Tvori allows sculptures exported as .OBJ's in Medium to be rigged for use. If you are into stop motion - this is the equivalent of a puppets armature or bones. Rigs are what you grab in Tvori and the body of your digital puppet sculpt follows where they are moved. The work flow looks like this:
2-D character design is made --> 3-D digital re-creations of the puppet are made in Oculus Medium --> Digital puppet is rigged for use in Tvori --> Digital puppet is posed for storyboards and animatics in Tvori
This video demonstrates how Medium sculpted characters can be rigged for Tvori animation.
Google Blocks and Tilt Brush in use
What about set designs? Two programs that are great for use in tandem are Google Tilt Brush and Google Blocks. Tilt Brush should be used as the main method of getting the feel for a set and scene through the colors, lighting and tone of the virtual 3D brush strokes. Tilt Brush allows you to walk into a scene and view it at any angle.
In Tvori you are getting more in tune with the actual action and timing of the characters and shots with roughly designed sets. Tilt Brush is best used in the concept stage where ideas are pitched early on. It can replace Photoshop with a 3-D version that may best suits stop motion productions. Whatever is created in Google Blocks or Oculus Medium can be exported as .OBJ files and imported into Tilt Brush which is perfect for visualizing spaces. You paint your set with brush strokes in 3-D which gives a sense of depth. Lights, fog, fire, twinkling stars, smoke and simple geometric lines can be quickly applied to the space you are in. Forced perspective aspects that are unique to stop motion can be plopped into a scene and different scales tested from different view points.
Once you complete a design in Tilt Brush, the files can be shared with other people privately over a network and on 3-D social sharing sites such as Sketchfab.com. This allows smaller productions outside a studio setting to send ideas in 3-D to be turned and examined by set designers and directors. Within Sketchfab, anyone who views the design can also do so in virtual reality.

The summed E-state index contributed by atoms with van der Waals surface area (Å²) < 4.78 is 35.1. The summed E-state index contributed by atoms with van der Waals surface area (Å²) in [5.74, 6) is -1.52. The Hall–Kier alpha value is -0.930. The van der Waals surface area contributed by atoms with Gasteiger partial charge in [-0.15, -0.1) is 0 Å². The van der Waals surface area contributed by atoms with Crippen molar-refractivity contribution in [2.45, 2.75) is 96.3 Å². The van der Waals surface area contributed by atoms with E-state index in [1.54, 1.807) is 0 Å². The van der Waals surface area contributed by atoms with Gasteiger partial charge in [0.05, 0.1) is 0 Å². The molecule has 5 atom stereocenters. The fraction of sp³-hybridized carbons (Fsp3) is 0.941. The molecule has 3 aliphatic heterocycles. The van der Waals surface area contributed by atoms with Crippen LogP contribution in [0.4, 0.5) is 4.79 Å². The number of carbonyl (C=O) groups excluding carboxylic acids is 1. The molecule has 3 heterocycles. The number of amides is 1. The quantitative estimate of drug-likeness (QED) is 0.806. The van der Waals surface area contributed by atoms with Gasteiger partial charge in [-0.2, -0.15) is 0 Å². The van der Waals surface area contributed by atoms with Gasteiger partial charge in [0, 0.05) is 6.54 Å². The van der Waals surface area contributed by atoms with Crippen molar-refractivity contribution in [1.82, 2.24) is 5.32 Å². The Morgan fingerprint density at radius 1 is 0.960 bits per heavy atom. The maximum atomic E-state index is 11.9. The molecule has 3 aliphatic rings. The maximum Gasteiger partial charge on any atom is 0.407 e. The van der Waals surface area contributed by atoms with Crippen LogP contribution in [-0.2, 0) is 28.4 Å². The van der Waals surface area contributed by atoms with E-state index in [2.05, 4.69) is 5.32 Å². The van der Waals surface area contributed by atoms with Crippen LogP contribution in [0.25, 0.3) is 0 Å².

One bad aspect to pre-building a set in VR is translating the measurements to the actual sets. I would recommend using any digitally sculpted puppets you make in Oculus Medium be imported into Tilt Brush for the sake of scale. This is one way of measuring how much of a set needs to be built which currently is a little difficult to translate from VR into the real world. Creating measuring sticks and rulers digitally can help if you know the height of your stop motion puppet. Just create an elongated block in Google Blocks and put it next to your stop motion puppet. If the puppet is 12 inches tall you can then duplicate your stick height digitally and lay them across your painted design to translate into the real world applications.
Another point to make here is that there are several virtual ways to build your sets. If you plan to use Tvori for animatics or storyboards then the importation of low poly geometric set pieces from Google Blocks is going to be a great solution. If speed and performance are what you want, this is the fastest way to go. Simply build your mock set pieces in Google Blocks and export them as .OBJ files (if needed) for importation into Tvori. You can then plop them into your scene and scale them or rotate them into place with your digital puppets.
Flipside Studio in action
Finally there is Flipside Studio. It's a VR application that allows an animator to act out scenes through virtual avatars. These virtual avatars can be digital reproductions of actual stop motion puppets they will later animate. Will Vinton Studios was famous for hiring actors to act scenes out so animators could go through frame by frame and match the movements. Flipside Studio allows them to do the same by using exported videos made in this program and then imported into stop motion capture programs like Stop Motion Pro or Dragonframe. This solution is a little more complex and requires the use of the Unity game engine as well as digitally sculpting and rigging puppet mock-ups. However it is worth mentioning as a potential pre-production tool. This video explains the process of importing custom designed sets and assets.
Hopefully this gives some insight into the many ways virtual reality can potentially speed productions up. While hard core stop motion animators of old may scoff at these new tools, they are things that in my opinion can help rather than hinder the future of stop motion animation.
Oculus (now by Adobe) Medium https://www.oculus.com/medium/
Google Blocks https://vr.google.com/blocks/
Google Tilt Brush https://www.tiltbrush.com/
Flipside Studio https://www.flipsidexr.com/